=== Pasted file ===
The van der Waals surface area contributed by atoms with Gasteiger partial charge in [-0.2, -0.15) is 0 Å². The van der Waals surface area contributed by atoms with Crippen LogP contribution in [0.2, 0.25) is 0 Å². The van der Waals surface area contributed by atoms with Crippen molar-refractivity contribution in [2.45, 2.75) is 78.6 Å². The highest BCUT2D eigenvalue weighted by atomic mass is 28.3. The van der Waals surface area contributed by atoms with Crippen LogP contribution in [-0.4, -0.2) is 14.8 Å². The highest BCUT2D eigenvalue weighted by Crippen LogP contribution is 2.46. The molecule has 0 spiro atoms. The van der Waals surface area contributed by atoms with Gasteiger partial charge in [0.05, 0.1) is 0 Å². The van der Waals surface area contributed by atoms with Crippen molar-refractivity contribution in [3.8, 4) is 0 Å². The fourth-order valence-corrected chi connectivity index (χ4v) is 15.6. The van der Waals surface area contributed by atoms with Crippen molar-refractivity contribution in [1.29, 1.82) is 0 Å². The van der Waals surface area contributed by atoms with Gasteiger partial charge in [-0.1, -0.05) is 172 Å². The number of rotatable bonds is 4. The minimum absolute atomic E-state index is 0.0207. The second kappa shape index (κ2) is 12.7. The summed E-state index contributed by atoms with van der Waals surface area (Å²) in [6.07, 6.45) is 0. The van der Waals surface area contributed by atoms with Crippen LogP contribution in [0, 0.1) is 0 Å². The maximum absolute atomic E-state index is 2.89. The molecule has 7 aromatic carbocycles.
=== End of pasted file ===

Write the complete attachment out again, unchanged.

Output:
The van der Waals surface area contributed by atoms with Gasteiger partial charge in [-0.2, -0.15) is 0 Å². The van der Waals surface area contributed by atoms with Crippen LogP contribution in [0.2, 0.25) is 0 Å². The van der Waals surface area contributed by atoms with Crippen molar-refractivity contribution in [2.45, 2.75) is 78.6 Å². The highest BCUT2D eigenvalue weighted by atomic mass is 28.3. The van der Waals surface area contributed by atoms with Crippen LogP contribution in [-0.4, -0.2) is 14.8 Å². The highest BCUT2D eigenvalue weighted by Crippen LogP contribution is 2.46. The molecule has 0 spiro atoms. The van der Waals surface area contributed by atoms with Gasteiger partial charge in [0.05, 0.1) is 0 Å². The van der Waals surface area contributed by atoms with Crippen molar-refractivity contribution in [3.8, 4) is 0 Å². The fourth-order valence-corrected chi connectivity index (χ4v) is 15.6. The van der Waals surface area contributed by atoms with Crippen molar-refractivity contribution in [1.29, 1.82) is 0 Å². The van der Waals surface area contributed by atoms with Gasteiger partial charge in [-0.1, -0.05) is 172 Å². The number of rotatable bonds is 4. The minimum absolute atomic E-state index is 0.0207. The second kappa shape index (κ2) is 12.7. The summed E-state index contributed by atoms with van der Waals surface area (Å²) in [6.07, 6.45) is 0. The van der Waals surface area contributed by atoms with Crippen LogP contribution in [0, 0.1) is 0 Å². The maximum absolute atomic E-state index is 2.89. The molecule has 7 aromatic carbocycles.